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01.12.2014 | Research article | Ausgabe 1/2014 Open Access

BMC Family Practice 1/2014

The value of prostate cancer support groups: a pilot study of primary physicians’ perspectives

BMC Family Practice > Ausgabe 1/2014
Bernard M Garrett, John L Oliffe, Joan L Bottorff, Michael McKenzie, Christina S Han, John S Ogrodniczuk
Wichtige Hinweise

Electronic supplementary material

The online version of this article (doi:10.​1186/​1471-2296-15-56) contains supplementary material, which is available to authorized users.

Competing interests

The authors declare that they have no competing interests.

Authors’ contributions

The study presented here was carried out in collaboration between all authors. JLO, JLB and MM contributed substantially to the conception and design of the study. JLO, JB, MM, BG and CSH carried out the participant recruitment and data collection. JLB, JSO, JLO and JB were involved in the data interpretation. BG, JLO and CSH drafted the initial manuscript, and JB, MM and JSO were involved in revising and providing substantial content and revisiting data analysis in the later phase of the manuscript production. All authors read and approved the final manuscript.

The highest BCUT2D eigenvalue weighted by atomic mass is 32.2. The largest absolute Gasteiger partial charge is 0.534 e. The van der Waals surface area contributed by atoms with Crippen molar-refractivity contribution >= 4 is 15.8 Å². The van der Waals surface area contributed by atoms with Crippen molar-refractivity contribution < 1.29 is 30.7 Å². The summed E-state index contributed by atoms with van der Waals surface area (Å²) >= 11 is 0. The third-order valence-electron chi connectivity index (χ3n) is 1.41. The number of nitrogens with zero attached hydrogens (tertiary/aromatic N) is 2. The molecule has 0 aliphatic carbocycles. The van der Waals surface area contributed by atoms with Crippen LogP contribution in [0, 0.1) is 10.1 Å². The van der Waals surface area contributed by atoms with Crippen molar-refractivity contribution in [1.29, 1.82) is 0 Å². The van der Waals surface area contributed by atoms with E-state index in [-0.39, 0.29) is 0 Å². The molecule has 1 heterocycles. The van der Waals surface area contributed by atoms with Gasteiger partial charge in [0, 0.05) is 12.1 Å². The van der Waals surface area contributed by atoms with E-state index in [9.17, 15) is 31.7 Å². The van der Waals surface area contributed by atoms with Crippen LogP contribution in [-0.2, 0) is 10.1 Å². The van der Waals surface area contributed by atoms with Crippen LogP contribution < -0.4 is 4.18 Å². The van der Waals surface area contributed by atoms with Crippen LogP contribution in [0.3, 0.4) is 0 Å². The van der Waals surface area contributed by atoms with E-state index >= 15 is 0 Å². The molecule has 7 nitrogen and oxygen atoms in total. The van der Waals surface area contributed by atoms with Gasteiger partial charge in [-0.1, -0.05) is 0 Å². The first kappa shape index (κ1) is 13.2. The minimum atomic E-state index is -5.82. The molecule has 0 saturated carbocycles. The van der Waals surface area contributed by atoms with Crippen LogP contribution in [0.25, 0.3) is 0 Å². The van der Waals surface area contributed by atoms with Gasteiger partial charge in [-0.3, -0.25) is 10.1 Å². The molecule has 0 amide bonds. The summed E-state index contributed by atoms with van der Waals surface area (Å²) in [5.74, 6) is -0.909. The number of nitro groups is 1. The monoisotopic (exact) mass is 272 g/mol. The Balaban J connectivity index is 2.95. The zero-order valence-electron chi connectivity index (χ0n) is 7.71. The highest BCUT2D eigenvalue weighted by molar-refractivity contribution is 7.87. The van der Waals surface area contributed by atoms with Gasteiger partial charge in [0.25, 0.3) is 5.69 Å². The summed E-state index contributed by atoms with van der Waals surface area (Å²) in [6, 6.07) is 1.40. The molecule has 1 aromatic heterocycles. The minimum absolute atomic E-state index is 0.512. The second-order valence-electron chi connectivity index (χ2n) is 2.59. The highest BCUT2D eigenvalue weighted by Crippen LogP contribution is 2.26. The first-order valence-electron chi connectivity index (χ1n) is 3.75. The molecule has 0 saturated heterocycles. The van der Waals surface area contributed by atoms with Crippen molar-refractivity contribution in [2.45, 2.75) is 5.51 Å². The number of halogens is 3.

In Canada, prostate cancer (PCa) is the most common male cancer, and prostate cancer support groups (PCSGs) have prevailed for more than 20 years providing support to men with PCa and their families. While the format, focus and benefits of attending PCSGs have been reported little is known about primary physicians’ (PPs) perceptions of these groups. This article describes Canadian primary physicians’ views about face-to-face and web-based PCSGs.


Canadian based primary physicians (n = 140) attending a 2012 Continuing Medical Education Conference participated in a pilot survey questionnaire study. The 56-item questionnaire used in this study included six sets of attitudinal items to measure primary physicians’ beliefs about positive and negative influences of PCSGs, reasons for attending PCSGs, the attributes of effective PCSGs, and the value of face-to-face and web-based PCSGs.


Results showed that PCSGs were positively valued, particularly for information sharing, education and psychosocial support. Poor inclusivity, privacy, and accessibility were identified as potential barriers, and recommendations were made for better marketing and web-based PCSGs to increase engagement with potential attendees.


Findings suggest PPs highly valued the role and potential benefits of PCSGs. Information provision and an educational role were perceived as key benefits amid the need to improve local and provincial marketing of PCSGs. The potential for web-based PCSGs to help in the support of PCa patients was also recognized.
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